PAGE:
http://dx.doi.org/10.1016/j.ces.2014.08.046DOI Listing
http://www.ncbi.nlm.nih.gov/pmc/articles/PMC4322773PMC
March 2015
1 Read

Electrohydrodynamic atomization: A two-decade effort to produce and process micro-/nanoparticulate materials.

Chem Eng Sci 2015 Mar;125:32-57

Department of Chemical and Biomolecular Engineering, National University of Singapore, Singapore, 117585.

Electrohydrodynamic atomization (EHDA), also called electrospray technique, has been studied for more than one century. However, since 1990s it has begun to be used to produce and process micro-/nanostructured materials. Owing to the simplicity and flexibility in EHDA experimental setup, it has been successfully employed to generate particulate materials with controllable compositions, structures, sizes, morphologies, and shapes. Read More

View Article

Download full-text PDF

Source
http://dx.doi.org/10.1016/j.ces.2014.08.061DOI Listing
http://www.ncbi.nlm.nih.gov/pmc/articles/PMC4322784PMC
March 2015
6 Reads

On the fluid dynamics of a laboratory scale single-use stirred bioreactor.

Chem Eng Sci 2014 May;111(100):299-312

Department of Biochemical Engineering, University College London, Torrington Place, London WC1E 7JE, United Kingdom.

The commercial success of mammalian cell-derived recombinant proteins has fostered an increase in demand for novel single-use bioreactor (SUB) systems that facilitate greater productivity, increased flexibility and reduced costs (Zhang et al., 2010). These systems exhibit fluid flow regimes unlike those encountered in traditional glass/stainless steel bioreactors because of the way in which they are designed. Read More

View Article

Download full-text PDF

Source
http://dx.doi.org/10.1016/j.ces.2014.02.032DOI Listing
http://www.ncbi.nlm.nih.gov/pmc/articles/PMC4015722PMC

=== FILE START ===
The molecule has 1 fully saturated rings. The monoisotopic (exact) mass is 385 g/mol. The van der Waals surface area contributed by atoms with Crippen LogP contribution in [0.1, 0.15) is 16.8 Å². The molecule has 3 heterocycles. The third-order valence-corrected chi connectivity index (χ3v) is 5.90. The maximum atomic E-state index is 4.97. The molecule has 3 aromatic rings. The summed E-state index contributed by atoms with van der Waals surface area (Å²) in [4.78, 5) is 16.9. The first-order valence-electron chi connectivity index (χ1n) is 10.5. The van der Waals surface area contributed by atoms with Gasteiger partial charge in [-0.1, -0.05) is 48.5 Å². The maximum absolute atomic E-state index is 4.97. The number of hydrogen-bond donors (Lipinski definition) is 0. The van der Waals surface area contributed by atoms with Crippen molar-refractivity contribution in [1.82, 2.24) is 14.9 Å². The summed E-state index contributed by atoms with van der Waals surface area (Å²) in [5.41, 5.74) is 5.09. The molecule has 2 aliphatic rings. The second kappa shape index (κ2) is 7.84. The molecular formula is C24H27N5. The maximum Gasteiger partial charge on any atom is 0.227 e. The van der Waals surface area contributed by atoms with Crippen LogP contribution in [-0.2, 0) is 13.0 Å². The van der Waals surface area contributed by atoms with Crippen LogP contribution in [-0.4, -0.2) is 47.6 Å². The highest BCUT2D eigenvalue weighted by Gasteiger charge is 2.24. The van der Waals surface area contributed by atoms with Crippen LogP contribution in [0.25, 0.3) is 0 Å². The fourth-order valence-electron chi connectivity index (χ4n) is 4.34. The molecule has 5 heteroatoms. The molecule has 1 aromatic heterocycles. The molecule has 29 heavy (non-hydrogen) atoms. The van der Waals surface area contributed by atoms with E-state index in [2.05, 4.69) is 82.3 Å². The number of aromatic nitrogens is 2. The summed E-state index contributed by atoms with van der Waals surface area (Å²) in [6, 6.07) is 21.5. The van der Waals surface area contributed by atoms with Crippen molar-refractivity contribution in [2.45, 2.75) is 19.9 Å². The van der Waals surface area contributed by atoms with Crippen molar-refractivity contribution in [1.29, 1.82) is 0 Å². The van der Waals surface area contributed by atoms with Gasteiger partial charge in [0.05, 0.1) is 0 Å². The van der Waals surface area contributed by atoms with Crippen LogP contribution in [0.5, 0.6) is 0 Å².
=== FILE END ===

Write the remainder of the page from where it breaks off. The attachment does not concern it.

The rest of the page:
Coaxial electrohydrodynamic atomization process for production of polymeric composite microspheres.

Chem Eng Sci 2013 Dec;104

Department of Chemical and Biomolecular Engineering, National University of Singapore, 4 Engineering Drive 4, Singapore 117576, Singapore.

Polymeric composite microspheres consisting of a poly(D,L-lactic-co-glycolic acid) (PLGA) core surrounded by a poly(D,L-lactic acid) (PDLLA) shell layer were successfully fabricated by coaxial electrohydrodynamic atomization (CEHDA) process. Process conditions, including nozzle voltage and polymer solution flow rates, as well as solution parameters, such as polymer concentrations, were investigated to ensure the formation of composite microspheres with a doxorubicin-loaded PLGA core surrounded by a relatively drug-free PDLLA shell layer. Various microsphere formulations were fabricated and characterized in terms of their drug distribution, encapsulation efficiency and release. Read More

View Article

Download full-text PDF

Source
http://dx.doi.org/10.1016/j.ces.2013.09.020DOI Listing
http://www.ncbi.nlm.nih.gov/pmc/articles/PMC3859445PMC
December 2013
8 Reads

Challenges and opportunities in synthetic biology for chemical engineers.

Chem Eng Sci 2013 Nov;103

Department of Chemical and Biomolecular Engineering, University of Illinois at Urbana-Champaign, Urbana, IL 61801, United States.

Synthetic biology provides numerous great opportunities for chemical engineers in the development of new processes for large-scale production of biofuels, value-added chemicals, and protein therapeutics. However, challenges across all scales abound. In particular, the modularization and standardization of the components in a biological system, so-called biological parts, remain the biggest obstacle in synthetic biology. Read More

View Article

Download full-text PDF

Source
http://dx.doi.org/10.1016/j.ces.2012.06.013DOI Listing
http://www.ncbi.nlm.nih.gov/pmc/articles/PMC3821781PMC
November 2013
10 Reads

A Porous Media Model for Blood Flow within Reticulated Foam.

Authors:
J M Ortega

Chem Eng Sci 2013 Aug;99:59-66